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How Regulation Protects Established Firms

How Regulation Protects Established Firms
Profile photo of Peter Klein

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Reprinted from Mises.org

In various talks (long and short) and articles about big business, I’ve stressed the point that established companies frequently lobby for more regulation, give generously to politicians on all sides, and benefit from an environment in which government plays a large role in the economy. Regulation makes many firms larger and more bureaucratic than they would otherwise be. Murray Rothbard, building on earlier scholars such as Gabriel Kolko, made this a major theme of his work on the history of regulation.

It’s nice to hear the argument that regulation helps large, politically connected firms from the horse’s mouth — that is, from one of the regulated firms. And in the US there’s no bigger horse than Goldman Sachs, which is so closely tied to Washington, DC that it’s practically a fourth branch of the US government. Here’s Goldman’s CEO Lloyd Blankfein from a 2015 interview:

Now I’ll tell you something interesting else about our industry: That all industries are being disrupted to some extent by new entrants coming in from technology. We, again, being, you know, technology-oriented ourselves, try to disrupt ourselves and try to figure out what’s the new thing, and come up with new platforms, new forms of distribution, new products. But in some ways, and there are some parts of our business, where it’s very hard for outside entrants to come in, disrupt our business, simply because we’re so regulated. You’ll hear people in our industry talk about the regulation. And they talk about it, you know, with a sigh: Look at the burdens of regulation. But in some cases, the burdensome regulation acts as a bit of a moat around our business.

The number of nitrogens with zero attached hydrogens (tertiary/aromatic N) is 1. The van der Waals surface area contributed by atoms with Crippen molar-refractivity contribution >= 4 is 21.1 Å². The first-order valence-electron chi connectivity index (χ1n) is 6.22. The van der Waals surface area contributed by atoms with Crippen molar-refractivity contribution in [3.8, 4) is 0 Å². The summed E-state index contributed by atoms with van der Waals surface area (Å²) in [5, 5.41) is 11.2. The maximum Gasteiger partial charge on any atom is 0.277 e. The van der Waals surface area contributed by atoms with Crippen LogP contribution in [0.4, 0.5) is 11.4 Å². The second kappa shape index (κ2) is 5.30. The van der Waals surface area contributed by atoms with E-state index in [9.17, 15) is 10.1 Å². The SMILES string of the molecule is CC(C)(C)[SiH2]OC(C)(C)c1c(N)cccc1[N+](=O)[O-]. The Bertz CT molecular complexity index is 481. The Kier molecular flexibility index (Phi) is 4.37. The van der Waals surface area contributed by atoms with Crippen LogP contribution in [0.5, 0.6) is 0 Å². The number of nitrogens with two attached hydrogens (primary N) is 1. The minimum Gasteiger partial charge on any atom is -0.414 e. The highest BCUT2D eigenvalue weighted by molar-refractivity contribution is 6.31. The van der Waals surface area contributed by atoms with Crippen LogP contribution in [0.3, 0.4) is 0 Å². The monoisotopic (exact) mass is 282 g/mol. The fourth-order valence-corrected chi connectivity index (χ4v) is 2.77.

Regulation, in other words, can serve as a very effective barrier to entry. Don’t understand these highly complex rules? Don’t know the right people in government? Don’t know how the game is played? Too bad, this industry’s not for you!

Articles
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Peter G. Klein is Associate Professor in the Division of Applied Social Sciences at the University of Missouri and Director of the McQuinn Center for Entrepreneurial Leadership.

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